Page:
I hope this, more or less, clears the picture about the links between magnificent projects, corruption and power. If the Serbian government had called for a referendum on its millennial enterprise, that would have been democratic. Many voters and significant number of those who tailor public opinion would vote against. Ethical variant “AGAINST” is unquestionable and emotional. No one can be accused of unfairly earning millions. There’s accumulated experience and anger about the lies, manipulation, loss of trust in anyone, from MPs to the priests. Politics is maniacally obsessed with itself – which also goes for the government and the opposition, current and from the previous session. Vent to anger and powerlessness would be to circle “AGAINST” with a juicy supporting murmur. However, the outcome would not have been predictable, because a good deal of our voters likes the ones that offer radical solutions such as, until Seselj returns, A.V. and SNS.

Whoever would contemplate over whether it’s worth to vote “yes” would have to think without emotion. For example, are they voting like that because they’re a philistine (the government wants …), because they expect a personal gain or maybe because they believe in our national genius (remember: “Sanctions will only help us show what we can do”). Then they would be faced with a reasonable doubt whether it will really turn into something. Is it not just one of countless similar rigs to collect money and disappear. Reasons for doubt are many – for example, all those slick urban jars are, economically speaking, parasites. Someone or something must feed and support them. Here’s what I mean: China pays for its blooming with cheap labor force; Brazil and Russia have abundance of raw materials; New York, London, Frankfurt have global finance. Someone has to create so that others can spend.

The only strength of Belgrade, as I had the opportunity to hear and read, is “the night life”. While it is possible to turn the current charming but poor partying into an “industry”, it is necessary to first develop prostitution to the level of business that allows the accumulation of capital. We have “fresh meat”, as the jargon says it. Belgrade bathing beauty would get its Esther Williamses. However, without the modern mafia providing infrastructure to this venture, the business would be off. We’re not Amsterdam with the ladies in the windows who pay their income taxes. It is likely that our criminals would have to buy their knowhow from the world, and that means connecting with the powerful world of crime and gaining a much greater degree of judicial impunity.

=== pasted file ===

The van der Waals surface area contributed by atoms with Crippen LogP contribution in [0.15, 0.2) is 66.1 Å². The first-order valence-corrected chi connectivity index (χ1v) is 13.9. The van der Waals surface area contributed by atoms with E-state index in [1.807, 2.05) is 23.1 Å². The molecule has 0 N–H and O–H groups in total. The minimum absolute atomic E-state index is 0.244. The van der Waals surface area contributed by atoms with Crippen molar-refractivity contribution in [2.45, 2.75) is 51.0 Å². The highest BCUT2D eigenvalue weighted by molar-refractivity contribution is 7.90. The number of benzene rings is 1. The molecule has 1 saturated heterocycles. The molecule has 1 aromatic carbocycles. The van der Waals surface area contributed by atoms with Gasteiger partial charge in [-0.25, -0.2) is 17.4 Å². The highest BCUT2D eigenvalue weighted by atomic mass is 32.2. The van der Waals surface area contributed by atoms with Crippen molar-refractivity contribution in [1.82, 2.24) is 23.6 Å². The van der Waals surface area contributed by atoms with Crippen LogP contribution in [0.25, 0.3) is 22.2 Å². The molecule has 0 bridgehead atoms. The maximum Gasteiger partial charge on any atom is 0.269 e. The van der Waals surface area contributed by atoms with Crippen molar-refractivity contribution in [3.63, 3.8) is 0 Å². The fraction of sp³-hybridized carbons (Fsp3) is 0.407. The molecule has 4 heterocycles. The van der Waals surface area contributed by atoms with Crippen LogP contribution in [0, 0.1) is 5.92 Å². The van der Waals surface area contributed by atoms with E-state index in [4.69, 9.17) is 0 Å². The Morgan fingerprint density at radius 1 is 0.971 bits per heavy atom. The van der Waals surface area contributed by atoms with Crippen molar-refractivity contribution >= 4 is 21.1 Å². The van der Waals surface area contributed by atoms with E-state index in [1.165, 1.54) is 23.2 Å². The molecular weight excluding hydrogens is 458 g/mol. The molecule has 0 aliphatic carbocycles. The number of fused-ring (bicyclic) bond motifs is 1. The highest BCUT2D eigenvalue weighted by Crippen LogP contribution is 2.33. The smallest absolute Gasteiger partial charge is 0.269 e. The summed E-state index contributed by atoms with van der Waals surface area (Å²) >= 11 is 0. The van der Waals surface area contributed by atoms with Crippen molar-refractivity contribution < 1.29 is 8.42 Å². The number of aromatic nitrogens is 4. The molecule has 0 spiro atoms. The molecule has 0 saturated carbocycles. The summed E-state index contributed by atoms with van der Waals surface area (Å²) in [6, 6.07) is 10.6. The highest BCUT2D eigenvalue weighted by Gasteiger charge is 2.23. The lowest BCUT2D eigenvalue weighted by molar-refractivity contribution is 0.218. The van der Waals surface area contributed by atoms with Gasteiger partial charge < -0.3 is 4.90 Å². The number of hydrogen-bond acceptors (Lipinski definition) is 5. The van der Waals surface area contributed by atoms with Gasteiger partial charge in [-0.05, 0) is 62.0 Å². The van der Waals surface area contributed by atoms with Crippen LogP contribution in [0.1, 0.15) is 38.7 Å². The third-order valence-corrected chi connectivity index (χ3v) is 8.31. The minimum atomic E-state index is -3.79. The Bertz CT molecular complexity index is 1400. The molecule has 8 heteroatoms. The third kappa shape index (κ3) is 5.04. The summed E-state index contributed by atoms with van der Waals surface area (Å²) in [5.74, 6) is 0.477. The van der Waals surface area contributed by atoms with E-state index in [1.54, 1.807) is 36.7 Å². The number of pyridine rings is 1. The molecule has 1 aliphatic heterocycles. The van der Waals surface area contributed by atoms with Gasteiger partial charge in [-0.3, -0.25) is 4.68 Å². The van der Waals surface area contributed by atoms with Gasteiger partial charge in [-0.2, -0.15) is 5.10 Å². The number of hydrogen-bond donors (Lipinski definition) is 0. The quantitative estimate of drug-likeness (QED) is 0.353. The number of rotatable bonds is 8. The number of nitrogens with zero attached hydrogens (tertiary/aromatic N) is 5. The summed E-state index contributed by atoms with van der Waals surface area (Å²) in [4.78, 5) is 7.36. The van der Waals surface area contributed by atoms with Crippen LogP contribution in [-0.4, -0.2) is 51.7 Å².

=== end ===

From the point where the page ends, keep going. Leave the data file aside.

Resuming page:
Since I don’t consider the “rejection front” a significant intellectual-political achievement, I would say that there are solid arguments in favor of science fiction in Belgrade urban space formerly known as Bara Venecija. This space, full of extraordinary potential opportunities, today looks like it’s located in Bangladesh, not in Europe.[4] Therefore, the idea to do something is reasonable. Back in the New Deal time, the American ultra liberal conservatives formulated their refusal in five points. Fifth, the most important one was: “Public Works impose expropriation of the land, which is the most serious attack on the inalienable right of private property.” Here our hustlers really found a solution worthy of attention – the ownership of the land remains intact. I believe that many of those who own a lot on Savamala are already dreaming of regular rent coming from Dubai. The third reason in favor of wishful thinking is the promise of creating “200,000 jobs.” If the tenth of that had been promised, I would believe it, since the demolition and construction today are highly mechanized works where human labor generally only gets in the way. That’s why I’m inclined to convince others that it is a nonsense, I mustn’t say lie, because the main collector of investors Mr. Mohammed Alabbar himself said so, and he is a powerful man.